The Siskiyou County sheriff says he encountered an emotional scene indicative of Tad Cummins' alleged "grooming" of Elizabeth Thomas
As California authorities arrested a former Tennessee teacher last week for allegedly kidnapping his teenage female student, they say they witnessed some of the “grooming” behavior to which the girl was allegedly subjected by the accused “sexual predator.”
The pair had vanished from Maury County, Tennessee, on March 13 and been the subject of an ongoing AMBER Alert before Cummins was arrested and Elizabeth was safely recovered. (Cummins was fired from his job after he and the teen went missing.)
Siskiyou County, California, Sheriff Jon Lopey tells PEOPLE that early in authorities’ interactions with the pair, they were mostly kept separate — but at one point, they sat at a picnic table together and talked.
“There were a couple of times she giggled, she giggled and cried, and at times they were serious,” he recalls. “I’m sure the emotions were escalating and deflating with each moment.”
Lopey adds, “They seemed to comfort each other. She got emotional with crying and he attempted to comfort her, and then when we had to take her away, [it] seemed to be somewhat emotionally difficult for her.”
“We recognized that she had been traumatized,” Lopey says.
He says investigators found a single sleeping pad in the remote cabin where Cummins and Elizabeth were found. He echoes other law enforcement officials who have disputed the idea that Elizabeth might have gone willingly with Cummins.
“I don’t think a 15-year-old is in a position to consent with a 50-year-old,” he says. “I think she’s a victim, and no matter what her thought process was, she’s a victim and he’s a sexual predator.”
“Obviously she had opportunities to leave or escape,” he adds. “But he’s a domineering figure, and they appeared to be operating together in an effort to remain undetected.”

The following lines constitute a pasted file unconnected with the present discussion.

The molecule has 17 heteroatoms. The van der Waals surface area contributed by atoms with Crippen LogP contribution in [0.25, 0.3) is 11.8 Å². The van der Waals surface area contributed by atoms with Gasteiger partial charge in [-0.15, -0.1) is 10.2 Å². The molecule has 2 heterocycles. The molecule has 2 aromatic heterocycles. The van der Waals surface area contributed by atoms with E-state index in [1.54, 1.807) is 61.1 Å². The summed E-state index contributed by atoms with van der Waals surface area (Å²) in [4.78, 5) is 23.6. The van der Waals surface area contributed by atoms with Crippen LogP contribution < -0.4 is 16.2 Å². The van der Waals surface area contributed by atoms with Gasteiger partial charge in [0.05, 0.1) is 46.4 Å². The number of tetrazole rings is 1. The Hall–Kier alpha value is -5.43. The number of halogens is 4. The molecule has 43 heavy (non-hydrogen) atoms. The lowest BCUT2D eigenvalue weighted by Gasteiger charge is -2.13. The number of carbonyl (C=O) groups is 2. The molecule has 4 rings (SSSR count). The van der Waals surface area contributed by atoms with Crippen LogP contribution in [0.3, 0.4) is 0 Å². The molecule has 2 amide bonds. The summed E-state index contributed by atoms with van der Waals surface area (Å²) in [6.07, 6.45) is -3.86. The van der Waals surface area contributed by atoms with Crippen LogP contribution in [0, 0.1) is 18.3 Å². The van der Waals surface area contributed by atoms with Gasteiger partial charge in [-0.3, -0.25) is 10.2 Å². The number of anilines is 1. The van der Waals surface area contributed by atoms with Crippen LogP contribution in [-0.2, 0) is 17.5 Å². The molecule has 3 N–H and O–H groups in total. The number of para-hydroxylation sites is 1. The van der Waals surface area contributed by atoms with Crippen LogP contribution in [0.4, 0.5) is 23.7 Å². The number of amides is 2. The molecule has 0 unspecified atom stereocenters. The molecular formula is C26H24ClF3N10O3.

According to authorities, Elizabeth’s “emotions kind of fluctuated” while she spoke with them.
“At times she was emotionally crying, sometimes she was stoic, sometimes she would engage in conversation — but most of the time she was silent,” Lopey says.
He says Elizabeth had been collecting rocks from the places where she and Cummins had allegedly traveled (prosecutors claim they moved through nine states) and that she asked authorities if she could keep them — for sentimental reasons.
She was reunited with her family in Tennessee on Friday, after Cummins’ arrest, in a “tearful” return that her older brother James Thomas also described as “amazing.”
Speaking to PEOPLE, James sounded similar concerns as Sheriff Lopey about his sister’s relationship to Cummins.
“She was taken from her family by a 50-year-old man, whether she was coerced or not and everything is … well, I believe the coercion,” James said. “I don’t believe it was her idea. It was more him putting ideas [in her head].”
“The easiest way to manipulate somebody is to make it their choice, make them come up with the plans,” he continued. “You make them [say], ‘Hey, let’s do this.’ You just kind of lure them into doing that. If it’s their plan, they’re more likely behind it than if you went, ‘Hey, let’s do this.’ ”